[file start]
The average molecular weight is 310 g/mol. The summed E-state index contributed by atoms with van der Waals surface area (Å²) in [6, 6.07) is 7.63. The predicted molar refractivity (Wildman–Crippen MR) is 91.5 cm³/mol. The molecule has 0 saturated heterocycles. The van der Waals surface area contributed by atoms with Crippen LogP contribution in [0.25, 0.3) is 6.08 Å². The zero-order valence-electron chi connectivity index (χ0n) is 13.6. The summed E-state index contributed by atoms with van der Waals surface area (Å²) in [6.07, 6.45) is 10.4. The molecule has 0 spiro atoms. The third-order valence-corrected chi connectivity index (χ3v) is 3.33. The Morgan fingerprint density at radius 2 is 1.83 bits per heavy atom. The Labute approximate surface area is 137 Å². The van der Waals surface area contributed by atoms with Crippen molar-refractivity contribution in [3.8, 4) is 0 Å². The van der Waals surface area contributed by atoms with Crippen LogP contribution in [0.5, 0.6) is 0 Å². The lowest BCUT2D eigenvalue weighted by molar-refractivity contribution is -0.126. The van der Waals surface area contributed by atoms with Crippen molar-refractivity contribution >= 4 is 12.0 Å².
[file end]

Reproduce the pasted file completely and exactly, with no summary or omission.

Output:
The average molecular weight is 310 g/mol. The summed E-state index contributed by atoms with van der Waals surface area (Å²) in [6, 6.07) is 7.63. The predicted molar refractivity (Wildman–Crippen MR) is 91.5 cm³/mol. The molecule has 0 saturated heterocycles. The van der Waals surface area contributed by atoms with Crippen LogP contribution in [0.25, 0.3) is 6.08 Å². The zero-order valence-electron chi connectivity index (χ0n) is 13.6. The summed E-state index contributed by atoms with van der Waals surface area (Å²) in [6.07, 6.45) is 10.4. The molecule has 0 spiro atoms. The third-order valence-corrected chi connectivity index (χ3v) is 3.33. The Morgan fingerprint density at radius 2 is 1.83 bits per heavy atom. The Labute approximate surface area is 137 Å². The van der Waals surface area contributed by atoms with Crippen molar-refractivity contribution in [3.8, 4) is 0 Å². The van der Waals surface area contributed by atoms with Crippen LogP contribution in [0.5, 0.6) is 0 Å². The lowest BCUT2D eigenvalue weighted by molar-refractivity contribution is -0.126. The van der Waals surface area contributed by atoms with Crippen molar-refractivity contribution >= 4 is 12.0 Å².